Garage Dance Ensemble is located in O’okiep in the Northern Cape Province of South Africa. This arid province (one of 11 South African provinces) is the largest in the country (373 km² ) and also the least populated (1.3m).
Along with Springbok, Nababeep, Concordia and Carolusberg, O’okiep lies within a once booming copper district, now long abandoned by the colonising British, the aftermath of which is clearly visible in the abandoned structures and mines, but even more clearly experienced in the grinding poverty and lack of prospects which is the legacy left to many of the indigenous communities.
It is to this environment of abandonment, abysmal inequality, extensive marginalisation and severe economic deficit that John Linden and Alfred Hinkel returned to start Garage Dance Ensemble. Known for their pioneering work as choreographers, social justice activists, teachers and creative visionaries, John and Alfred were both born in the region. Although they have returned intermittently over the years for short periods to initiate and to support creative and cultural projects in the area, their move to O’okiep marks, not only a permanent shift of residence but also a focused application of their belief that through the creative and performing arts we are better able to come to terms with who we are, what we stand for and more effectively share both our singular and collective commonalities in fulfillment of our humanity.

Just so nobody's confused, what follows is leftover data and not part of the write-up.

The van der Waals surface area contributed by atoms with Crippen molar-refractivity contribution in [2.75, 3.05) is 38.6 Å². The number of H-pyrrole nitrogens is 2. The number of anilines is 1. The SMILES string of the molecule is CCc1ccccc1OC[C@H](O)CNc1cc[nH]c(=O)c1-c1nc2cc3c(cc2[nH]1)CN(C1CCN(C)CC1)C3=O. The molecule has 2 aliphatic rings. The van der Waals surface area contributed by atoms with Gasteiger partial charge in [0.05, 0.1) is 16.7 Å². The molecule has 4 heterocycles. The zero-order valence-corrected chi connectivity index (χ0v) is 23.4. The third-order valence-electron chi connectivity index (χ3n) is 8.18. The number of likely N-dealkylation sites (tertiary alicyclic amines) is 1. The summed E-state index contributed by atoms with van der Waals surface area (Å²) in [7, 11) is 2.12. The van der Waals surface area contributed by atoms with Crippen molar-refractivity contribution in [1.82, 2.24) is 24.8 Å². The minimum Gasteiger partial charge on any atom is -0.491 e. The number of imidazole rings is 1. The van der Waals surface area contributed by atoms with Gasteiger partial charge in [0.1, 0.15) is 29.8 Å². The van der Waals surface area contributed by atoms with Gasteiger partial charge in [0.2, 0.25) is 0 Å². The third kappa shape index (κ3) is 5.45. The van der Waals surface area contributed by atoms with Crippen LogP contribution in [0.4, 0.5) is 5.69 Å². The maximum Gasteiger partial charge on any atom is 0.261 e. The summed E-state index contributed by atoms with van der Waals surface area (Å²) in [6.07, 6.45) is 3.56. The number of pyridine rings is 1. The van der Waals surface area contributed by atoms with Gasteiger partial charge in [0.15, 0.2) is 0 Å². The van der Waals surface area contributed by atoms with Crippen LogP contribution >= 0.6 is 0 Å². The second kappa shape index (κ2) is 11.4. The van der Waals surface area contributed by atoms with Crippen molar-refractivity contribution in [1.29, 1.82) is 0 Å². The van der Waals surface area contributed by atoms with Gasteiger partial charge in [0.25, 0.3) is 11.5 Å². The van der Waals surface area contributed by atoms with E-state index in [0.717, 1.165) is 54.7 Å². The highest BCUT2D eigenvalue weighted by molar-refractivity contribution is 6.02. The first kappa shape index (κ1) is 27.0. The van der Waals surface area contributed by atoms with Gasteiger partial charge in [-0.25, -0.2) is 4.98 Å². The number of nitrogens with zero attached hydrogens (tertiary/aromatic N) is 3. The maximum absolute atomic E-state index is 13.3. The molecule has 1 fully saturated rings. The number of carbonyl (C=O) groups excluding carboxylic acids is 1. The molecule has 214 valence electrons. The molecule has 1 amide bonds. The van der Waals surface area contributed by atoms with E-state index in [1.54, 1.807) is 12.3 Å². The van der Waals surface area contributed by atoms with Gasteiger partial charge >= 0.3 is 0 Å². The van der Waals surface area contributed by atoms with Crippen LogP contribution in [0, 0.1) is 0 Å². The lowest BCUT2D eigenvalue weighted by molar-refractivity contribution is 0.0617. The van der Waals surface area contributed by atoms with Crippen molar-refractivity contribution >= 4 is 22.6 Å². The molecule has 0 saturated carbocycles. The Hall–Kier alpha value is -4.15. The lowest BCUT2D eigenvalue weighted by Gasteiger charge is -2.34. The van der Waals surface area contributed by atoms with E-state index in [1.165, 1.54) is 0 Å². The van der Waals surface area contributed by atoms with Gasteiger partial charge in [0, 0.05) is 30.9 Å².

John Linden, Alfred Hinkel and Garage Dance Ensemble are succeeding in demonstrating the redemptive and healing power of the creative and performing arts even in the most desolate of circumstances.
Meet the full staff of the Garage Dance Ensemble
Since 2011 Garage Dance Ensemble has produced several critically acclaimed works and have pioneered collaborations that have led to the interweaving of performance, cultural heritage and identity. Works that have sought to restore pride and confidence in the communities from which their artists, writers and audiences are drawn.
Helping kids to understand themselves and the world they live in
It is our belief that artistic practice can impact on a young mind by improving academic achievement, improving memory, enhancing creativity, improving social skills, improving language and reading skills, enhancing critical thinking skills, building confidence, creating cultural and personal connections and instilling discipline